1001 Books To Read Before Your Kindle Battery Dies, Part 33
Loren Collins, Bullspotting: Finding Facts in the Age of Misinformation
“The first principle is that you must not fool yourself—and you are the easiest person to fool.”
This book is based on the simple premise that bullshit vendors behave in comprehensible patterns. Identifying the techniques they use empowers citizens to think critically about powerful ideas, an important skill in a technological era when cranks have unprecedented reach. Irrational beliefs have achieved sweeping penetration in contemporary America, Atlanta-area attorney Loren Collins insists. Only informed reasoning stands between us and blathering anarchy.
Today’s Internet is filthy with people claiming NASA never touched the Moon, that tested vaccines with clinical histories cause autism, or that there’s a missing Amendment to the Constitution. These opinions have no scientific, historical, or legal precedent, yet spokespeople retain their soapboxes. And because schools shy from controversial topics, Americans hit adulthood unable to rebut faulty reasoning. Thus, good, smart people believe moonshine because it feels plausible.
In a brief biographical vignette, Collins describes growing up in Stone Mountain, Georgia, the shrine of Confederate apologetics. In college, he purposed to write an essay justifying why the Confederacy wasn’t founded on racism. But when he commenced his research, he discovered everything he’d believed was wrong. From this he learned a seemingly obvious, but frequently forgotten, axiom: that which really exists doesn’t depend on our acknowledgement for its legitimacy.
Buncombe merchants rely on different principles. Rather that disclosing evidence that withstands scrutiny, they muster innuendo, spotty reasoning, and half-remembered facts to construct self-contained narratives. Many four-flushers claim to “poke holes” in accepted theories, like evolution or Constitutional law, apparently believing that sowing ambiguity about their opponents lends them validity. They don’t have to win; they just need to create illusions of doubt.
Collins, who moonlights as a journalist covering foggery artists, exhaustively documents techniques he’s personally encountered among people who’ll believe anything but facts. These include, but aren’t limited to, rumor mongering, quote mining, and plain old denialism. Some self-made experts focus on trivial details, like would-be legal scholars who note the Constitution’s irregular capitalization in claiming the Fourteenth Amendment literally creates two classes of citizens.
Many of Collins’ targets habitually claim they’re “just asking questions.” This gives them sweeping plausible deniability: we’re not really denying science when we advocate young-earth creationism. We don’t really claim global warming is a Marxist hoax. We don’t really mean Shakespeare didn’t write Shakespeare. We’ll just keep debates open indefinitely, despite robust evidence, despite our lack of coherence, and despite legitimate expert consensus, because we’re just asking questions.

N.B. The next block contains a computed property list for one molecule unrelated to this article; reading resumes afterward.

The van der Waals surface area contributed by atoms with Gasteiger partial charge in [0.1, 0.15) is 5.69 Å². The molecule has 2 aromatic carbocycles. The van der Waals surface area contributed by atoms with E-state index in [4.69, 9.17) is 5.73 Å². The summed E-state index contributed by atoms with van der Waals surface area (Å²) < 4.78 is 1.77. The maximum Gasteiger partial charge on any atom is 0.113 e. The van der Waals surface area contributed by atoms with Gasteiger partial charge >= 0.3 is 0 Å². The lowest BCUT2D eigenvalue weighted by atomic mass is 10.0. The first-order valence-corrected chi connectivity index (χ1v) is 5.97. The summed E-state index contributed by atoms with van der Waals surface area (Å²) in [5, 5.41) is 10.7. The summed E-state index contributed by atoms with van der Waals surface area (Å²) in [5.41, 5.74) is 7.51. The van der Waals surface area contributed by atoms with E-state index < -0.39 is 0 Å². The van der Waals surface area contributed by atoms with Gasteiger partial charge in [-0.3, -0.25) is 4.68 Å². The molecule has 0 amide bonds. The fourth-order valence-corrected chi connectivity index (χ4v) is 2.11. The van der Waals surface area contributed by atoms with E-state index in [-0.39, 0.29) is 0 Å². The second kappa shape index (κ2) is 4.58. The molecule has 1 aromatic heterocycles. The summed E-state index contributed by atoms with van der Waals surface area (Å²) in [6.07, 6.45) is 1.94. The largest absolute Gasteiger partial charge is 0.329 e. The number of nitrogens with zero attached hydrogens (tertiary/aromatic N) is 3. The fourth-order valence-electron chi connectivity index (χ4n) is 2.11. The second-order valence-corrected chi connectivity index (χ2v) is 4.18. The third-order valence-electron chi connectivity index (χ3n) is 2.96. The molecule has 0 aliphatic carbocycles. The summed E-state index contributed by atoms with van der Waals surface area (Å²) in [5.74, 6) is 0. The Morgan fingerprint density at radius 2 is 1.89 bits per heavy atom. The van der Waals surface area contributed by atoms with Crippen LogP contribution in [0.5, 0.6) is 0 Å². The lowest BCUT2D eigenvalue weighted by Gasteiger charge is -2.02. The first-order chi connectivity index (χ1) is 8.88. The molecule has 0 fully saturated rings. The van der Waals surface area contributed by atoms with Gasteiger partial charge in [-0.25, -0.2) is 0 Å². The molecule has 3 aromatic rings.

Perhaps the obfuscator’s most valuable tool is ever-shifting expectations. Scientists, historians, and legal scholars can never present enough evidence to sway deniers’ opinions. When Barack Obama finally disclosed his birth certificate, Jerome Corsi and his ilk simply declared it a forgery and persisted attacking. But their arguments, often presented as narratives rather than evidence, remain bulletproof. Unless you can disprove their every isolated point, they consider their belief network proved.
Importantly, bullshittery doesn’t necessarily imply lying. Though Collins dedicates a whole chapter to deliberate hoaxers, many conspiracy theorists, pseudoscientists, and others truly believe the tommyrot they sell. They’re victims of “confirmation bias,” the tendency to seek evidence which ratifies existing beliefs, and hold tenaciously to disproved conclusions. Rather than convert every bunko believer, we must focus on inoculating the larger population against half-baked thinking.
Bullspotting techniques aren’t ideologically neutral, though they aren’t partisan, either. Collins concedes that political conservatives seem more vulnerable to pseudo-thought than liberals. But Collins, a self-described conservative libertarian, doesn’t just mock the right. He considers this trend a liability, since every moment spent parsing Sovereign Citizen legal gibberish or Birther paranoia is time not spent constructing legitimate, airtight alternatives to Obama-era social dogma.
The hogwash artists Collins exposes would deny this, but they’re ultimately all about power. If they truly understand, as you don’t, who really wrote Shakespeare, or who really killed JFK, or how UFOs really work, or whatever, that makes them more astute than you. It makes them more wise, more worldly, more deserving of authority, than whoever currently holds power. With real debates circulating globally, fake debates undermine legitimate authority.
Collins believes the techniques necessary for recognizing faulty argument are more important than ever. These skills can be taught, and we can learn them, but too few do, because schools and other authority structures have become pathologically conflict-averse. Thus, responsible citizens have a duty to educate ourselves. Crap vendors now imperil America’s democratic foundations, and free citizens need to make a bold stand in favor of reality.